PictureA Scanner Darkly is presented with a digitally perfected 1.78:1 aspect ratio anamorphically enhanced widescreen transfer. The line detail is excellent, with no softness or edge enhancement or grain, or anything else you might quibble with on a live-action alternative. The colour scheme is broad and luscious, with solid tones and blacks allowing for picture perfect night-time sequences and shadowing. Overall it gives you the impression of a 'perfect' comic book brought to life.
SoundWe get a solid Dolby Digital 5.1 offering to accompany the movie, with clear and coherent dialogue emanating mostly from the frontal array. Effects are normally quite subtle, but always come across as well observed, and the score perfectly suits the material, ranging from the quirky to the emotive but always playing to enhance the theme of the relevant scene. Since the visuals often distract you away from the fact that this still has many of the facets of a 'normal' movie, it is easy to overlook the quality of the soundtrack, which does a superb job at assisting in bringing the whole production to life.
ExtrasFirst up we get a Commentary by Screenwriter/Director Richard Linklater, star Keanu Reeves, Philip K. Dick's daughter Isa Dick-Hackett, Producer Tommy Pallotta and Philip K. Dick Historian Jonathan Lemme. They talk about how personal the story was, with the daughter relating stories about her father's real-life friends, who the characters were based on. They also discuss the technique used to bring the story to life - the 'animated live action' look to it, including particular note of the scramble suit. The narration does not really flow that well, but occasionally the contributors continue each other's line of thinking, as opposed to just leaving a pregnant pause and then sending the Commentary in a completely different direction. Overall it is a very interesting offering that is worth sitting to, particularly to get the personal insight into Philip K. Dick from those on board who knew him very well.
One Summer in Austin: The Story of Filming A Scanner Darkly is a twenty-six minute documentary on the production of the movie. Kicking off with clips from an archive interview with writer Philip K. Dick himself, talking about the book, we get the cast and crew (and friends and family) discussing this endeavour. There's lots of split-screen comparison shots between what was filmed and what was going on on-set, as well as outtakes and rehearsals, with all the main cast explaining what they took from their participation in this production. A nice, montage-heavy but nonetheless informative documentary, this adopts a video-diary approach (with a quaint little score) to chart the path this took from page to screen and is very interesting.
The Weight of the Line: Animation Tales takes twenty-minutes to look more at the post-production side to this affair, with an in-depth look at the surreal imagery, strange sci-fi characters and other work that was put together to bring Dick's book to life. We get many of the digital techniques broken down, with introductions to most of the animation crew and an insight into the visual effort involved. Again, the Featurette is done in a very video-diary style, with almost constant aural narration from the various contributors as we see snapshots of the crew in action, creating their art. For the many fans that are particularly interested in the whole Rotoscope affair, this will be a compelling, must-see extra.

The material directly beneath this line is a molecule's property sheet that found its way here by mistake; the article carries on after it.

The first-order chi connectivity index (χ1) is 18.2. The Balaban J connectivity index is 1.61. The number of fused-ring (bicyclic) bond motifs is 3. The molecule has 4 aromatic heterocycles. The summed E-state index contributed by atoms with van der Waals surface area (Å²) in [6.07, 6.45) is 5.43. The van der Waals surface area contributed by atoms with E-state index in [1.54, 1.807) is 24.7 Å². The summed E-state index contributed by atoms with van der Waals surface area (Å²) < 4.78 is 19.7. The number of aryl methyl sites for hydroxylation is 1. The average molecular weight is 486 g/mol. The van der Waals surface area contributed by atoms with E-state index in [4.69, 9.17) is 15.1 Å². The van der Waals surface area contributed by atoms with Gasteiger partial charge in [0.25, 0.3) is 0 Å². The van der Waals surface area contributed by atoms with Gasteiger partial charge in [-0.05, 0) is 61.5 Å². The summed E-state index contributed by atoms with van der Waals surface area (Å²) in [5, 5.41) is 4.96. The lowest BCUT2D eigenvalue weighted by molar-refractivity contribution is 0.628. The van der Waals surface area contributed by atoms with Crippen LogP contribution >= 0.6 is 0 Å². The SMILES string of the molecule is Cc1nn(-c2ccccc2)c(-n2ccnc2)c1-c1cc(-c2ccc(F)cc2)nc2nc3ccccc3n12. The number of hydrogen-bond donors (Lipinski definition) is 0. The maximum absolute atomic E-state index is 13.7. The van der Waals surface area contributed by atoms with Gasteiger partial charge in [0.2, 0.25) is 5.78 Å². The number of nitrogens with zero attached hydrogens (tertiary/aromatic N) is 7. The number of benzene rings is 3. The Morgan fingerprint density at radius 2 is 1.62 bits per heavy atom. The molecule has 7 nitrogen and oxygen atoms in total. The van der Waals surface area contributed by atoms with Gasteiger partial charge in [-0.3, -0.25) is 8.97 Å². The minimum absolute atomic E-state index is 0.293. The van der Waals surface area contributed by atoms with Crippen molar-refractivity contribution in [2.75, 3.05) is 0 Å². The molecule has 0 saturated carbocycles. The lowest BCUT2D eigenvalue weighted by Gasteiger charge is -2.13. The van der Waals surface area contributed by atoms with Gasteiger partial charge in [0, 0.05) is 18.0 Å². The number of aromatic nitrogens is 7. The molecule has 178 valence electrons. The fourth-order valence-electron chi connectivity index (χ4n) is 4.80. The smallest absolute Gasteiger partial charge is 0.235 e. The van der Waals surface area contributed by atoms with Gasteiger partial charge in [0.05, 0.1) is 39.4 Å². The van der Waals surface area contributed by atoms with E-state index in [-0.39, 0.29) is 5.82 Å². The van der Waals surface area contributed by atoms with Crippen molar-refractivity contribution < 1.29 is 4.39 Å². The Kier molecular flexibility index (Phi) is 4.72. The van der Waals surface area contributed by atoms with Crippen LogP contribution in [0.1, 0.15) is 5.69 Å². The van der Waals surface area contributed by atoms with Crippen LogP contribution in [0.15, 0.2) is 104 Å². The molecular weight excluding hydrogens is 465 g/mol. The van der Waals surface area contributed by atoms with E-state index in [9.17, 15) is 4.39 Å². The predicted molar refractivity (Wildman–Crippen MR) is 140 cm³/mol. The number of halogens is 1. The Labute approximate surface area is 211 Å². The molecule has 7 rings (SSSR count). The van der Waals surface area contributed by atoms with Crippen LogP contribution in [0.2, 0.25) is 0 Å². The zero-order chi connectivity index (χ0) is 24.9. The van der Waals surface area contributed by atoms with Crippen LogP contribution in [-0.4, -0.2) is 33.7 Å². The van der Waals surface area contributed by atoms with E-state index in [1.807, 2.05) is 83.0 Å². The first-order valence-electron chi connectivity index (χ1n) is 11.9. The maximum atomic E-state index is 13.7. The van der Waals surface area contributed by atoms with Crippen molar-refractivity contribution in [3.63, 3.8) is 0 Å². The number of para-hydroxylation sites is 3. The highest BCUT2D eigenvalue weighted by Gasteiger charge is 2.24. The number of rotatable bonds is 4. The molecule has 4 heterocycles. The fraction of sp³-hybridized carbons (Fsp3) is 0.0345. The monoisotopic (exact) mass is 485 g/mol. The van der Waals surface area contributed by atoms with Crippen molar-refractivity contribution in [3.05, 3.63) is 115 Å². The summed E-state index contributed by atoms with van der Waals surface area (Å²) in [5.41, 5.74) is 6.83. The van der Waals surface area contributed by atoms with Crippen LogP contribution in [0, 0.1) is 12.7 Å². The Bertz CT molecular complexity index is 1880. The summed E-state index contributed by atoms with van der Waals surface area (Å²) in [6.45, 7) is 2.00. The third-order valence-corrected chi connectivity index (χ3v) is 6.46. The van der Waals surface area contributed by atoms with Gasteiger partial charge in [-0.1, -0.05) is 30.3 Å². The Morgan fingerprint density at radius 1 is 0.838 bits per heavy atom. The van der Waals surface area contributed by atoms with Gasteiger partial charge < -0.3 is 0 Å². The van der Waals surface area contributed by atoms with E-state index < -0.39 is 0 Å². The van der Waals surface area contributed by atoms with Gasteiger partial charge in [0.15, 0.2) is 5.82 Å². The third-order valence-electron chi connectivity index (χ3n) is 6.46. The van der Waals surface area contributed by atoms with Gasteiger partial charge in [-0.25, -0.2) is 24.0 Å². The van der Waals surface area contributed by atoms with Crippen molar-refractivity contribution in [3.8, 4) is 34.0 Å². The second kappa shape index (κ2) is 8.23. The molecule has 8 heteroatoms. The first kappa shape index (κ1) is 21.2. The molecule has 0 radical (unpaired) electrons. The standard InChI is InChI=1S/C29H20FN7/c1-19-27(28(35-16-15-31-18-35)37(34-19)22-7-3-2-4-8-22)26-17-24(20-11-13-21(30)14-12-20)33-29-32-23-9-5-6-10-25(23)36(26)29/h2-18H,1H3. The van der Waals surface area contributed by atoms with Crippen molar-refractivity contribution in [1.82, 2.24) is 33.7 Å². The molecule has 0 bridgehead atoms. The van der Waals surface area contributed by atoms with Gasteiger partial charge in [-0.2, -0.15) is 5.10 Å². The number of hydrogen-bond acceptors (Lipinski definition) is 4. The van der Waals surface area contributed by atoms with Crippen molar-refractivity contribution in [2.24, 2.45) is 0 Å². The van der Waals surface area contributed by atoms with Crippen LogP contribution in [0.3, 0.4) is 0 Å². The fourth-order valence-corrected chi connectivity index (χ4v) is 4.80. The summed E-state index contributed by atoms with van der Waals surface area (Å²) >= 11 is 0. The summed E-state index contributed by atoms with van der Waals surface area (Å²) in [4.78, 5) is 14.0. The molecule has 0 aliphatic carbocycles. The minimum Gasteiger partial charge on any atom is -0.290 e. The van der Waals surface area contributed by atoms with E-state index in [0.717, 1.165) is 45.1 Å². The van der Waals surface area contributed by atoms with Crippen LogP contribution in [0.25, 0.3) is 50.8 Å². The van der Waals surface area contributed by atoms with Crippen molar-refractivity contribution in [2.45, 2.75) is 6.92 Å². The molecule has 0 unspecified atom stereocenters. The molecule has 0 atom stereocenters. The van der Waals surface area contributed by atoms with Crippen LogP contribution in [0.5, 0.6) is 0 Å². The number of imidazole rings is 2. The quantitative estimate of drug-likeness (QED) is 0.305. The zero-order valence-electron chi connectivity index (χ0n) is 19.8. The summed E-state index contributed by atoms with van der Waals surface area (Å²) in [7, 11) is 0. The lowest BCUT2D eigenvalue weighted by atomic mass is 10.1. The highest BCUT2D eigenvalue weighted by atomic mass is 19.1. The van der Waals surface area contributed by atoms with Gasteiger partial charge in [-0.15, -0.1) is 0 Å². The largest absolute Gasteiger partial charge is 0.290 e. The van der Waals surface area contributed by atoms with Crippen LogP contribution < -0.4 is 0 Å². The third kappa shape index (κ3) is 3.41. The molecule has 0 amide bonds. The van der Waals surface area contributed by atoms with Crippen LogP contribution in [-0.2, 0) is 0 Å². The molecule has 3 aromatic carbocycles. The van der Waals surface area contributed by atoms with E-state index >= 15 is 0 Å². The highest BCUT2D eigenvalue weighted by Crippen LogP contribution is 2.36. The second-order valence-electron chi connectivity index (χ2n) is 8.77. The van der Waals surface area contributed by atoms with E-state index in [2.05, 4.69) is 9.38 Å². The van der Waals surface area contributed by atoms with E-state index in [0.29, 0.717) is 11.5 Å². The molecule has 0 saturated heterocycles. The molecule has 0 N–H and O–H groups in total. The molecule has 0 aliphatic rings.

Finally we get the original Theatrical Trailer, although there are a couple of Trailers on disc startup, including ones for the unnecessary Wicker Man remake starring Nicholas Cage (between this and Ghost Rider he appears to be making some rather strange movie decisions), Final Destination 3, The Promise - another wire-fu 'epic' and the low-budget slasher Rest Stop.
VerdictA Scanner Darkly is a very capable interpretation of one of Philip K. Dick's most personal, and potentially, most unfilmable works. It features some decent performances, a good script and an innovative visual presentation, but does feel a little rushed towards the end, where the whole intention of the drama appears to change. Rather than just an observation of a drug-addled society, or a commentary on self-awareness, or even a look at the reality behind the paranoid feeling that 'somebody is watching me', the twists at the end of this tale give it a much grander plot that somehow does not suit the close-knit atmospheric feel at the outset. From a technical standpoint the DVD has decent enough specifications on the audio and visual front, with a few nice extras - not least the multi-participant Commentary. Overall fans of Philip K. Dick and of decent sci-fi should already have this in their shopping trolleys, and everybody else tempted should definitely at least give this a rental.
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